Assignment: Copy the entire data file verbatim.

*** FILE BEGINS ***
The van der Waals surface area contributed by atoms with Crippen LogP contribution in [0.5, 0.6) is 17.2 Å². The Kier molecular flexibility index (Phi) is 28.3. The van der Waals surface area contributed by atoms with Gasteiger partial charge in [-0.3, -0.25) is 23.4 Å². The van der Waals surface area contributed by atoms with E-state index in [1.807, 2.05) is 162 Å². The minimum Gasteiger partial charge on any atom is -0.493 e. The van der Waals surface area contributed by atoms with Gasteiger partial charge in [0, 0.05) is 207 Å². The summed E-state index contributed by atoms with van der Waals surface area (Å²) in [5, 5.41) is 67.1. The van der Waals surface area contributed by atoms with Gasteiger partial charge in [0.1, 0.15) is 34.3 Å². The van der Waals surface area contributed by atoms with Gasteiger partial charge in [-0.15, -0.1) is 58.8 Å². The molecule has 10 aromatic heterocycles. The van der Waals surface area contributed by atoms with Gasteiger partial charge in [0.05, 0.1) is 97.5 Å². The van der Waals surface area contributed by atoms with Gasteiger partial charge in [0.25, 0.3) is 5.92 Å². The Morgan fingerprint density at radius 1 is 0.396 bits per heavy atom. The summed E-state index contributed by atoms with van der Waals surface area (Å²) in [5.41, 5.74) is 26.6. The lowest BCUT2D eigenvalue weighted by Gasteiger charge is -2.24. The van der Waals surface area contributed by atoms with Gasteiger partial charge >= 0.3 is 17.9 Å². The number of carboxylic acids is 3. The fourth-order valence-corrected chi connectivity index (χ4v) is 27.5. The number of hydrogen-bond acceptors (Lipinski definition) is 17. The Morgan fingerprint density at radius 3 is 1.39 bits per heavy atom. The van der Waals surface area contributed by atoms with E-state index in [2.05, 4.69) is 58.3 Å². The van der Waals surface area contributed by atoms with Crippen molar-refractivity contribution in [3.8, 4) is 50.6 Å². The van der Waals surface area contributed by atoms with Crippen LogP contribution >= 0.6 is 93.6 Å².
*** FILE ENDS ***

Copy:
The van der Waals surface area contributed by atoms with Crippen LogP contribution in [0.5, 0.6) is 17.2 Å². The Kier molecular flexibility index (Phi) is 28.3. The van der Waals surface area contributed by atoms with Gasteiger partial charge in [-0.3, -0.25) is 23.4 Å². The van der Waals surface area contributed by atoms with E-state index in [1.807, 2.05) is 162 Å². The minimum Gasteiger partial charge on any atom is -0.493 e. The van der Waals surface area contributed by atoms with Gasteiger partial charge in [0, 0.05) is 207 Å². The summed E-state index contributed by atoms with van der Waals surface area (Å²) in [5, 5.41) is 67.1. The van der Waals surface area contributed by atoms with Gasteiger partial charge in [0.1, 0.15) is 34.3 Å². The van der Waals surface area contributed by atoms with Gasteiger partial charge in [-0.15, -0.1) is 58.8 Å². The molecule has 10 aromatic heterocycles. The van der Waals surface area contributed by atoms with Gasteiger partial charge in [0.05, 0.1) is 97.5 Å². The van der Waals surface area contributed by atoms with Gasteiger partial charge in [0.25, 0.3) is 5.92 Å². The Morgan fingerprint density at radius 1 is 0.396 bits per heavy atom. The summed E-state index contributed by atoms with van der Waals surface area (Å²) in [5.41, 5.74) is 26.6. The lowest BCUT2D eigenvalue weighted by Gasteiger charge is -2.24. The van der Waals surface area contributed by atoms with Gasteiger partial charge >= 0.3 is 17.9 Å². The number of carboxylic acids is 3. The fourth-order valence-corrected chi connectivity index (χ4v) is 27.5. The number of hydrogen-bond acceptors (Lipinski definition) is 17. The Morgan fingerprint density at radius 3 is 1.39 bits per heavy atom. The van der Waals surface area contributed by atoms with E-state index in [2.05, 4.69) is 58.3 Å². The van der Waals surface area contributed by atoms with Crippen molar-refractivity contribution in [3.8, 4) is 50.6 Å². The van der Waals surface area contributed by atoms with Crippen LogP contribution >= 0.6 is 93.6 Å².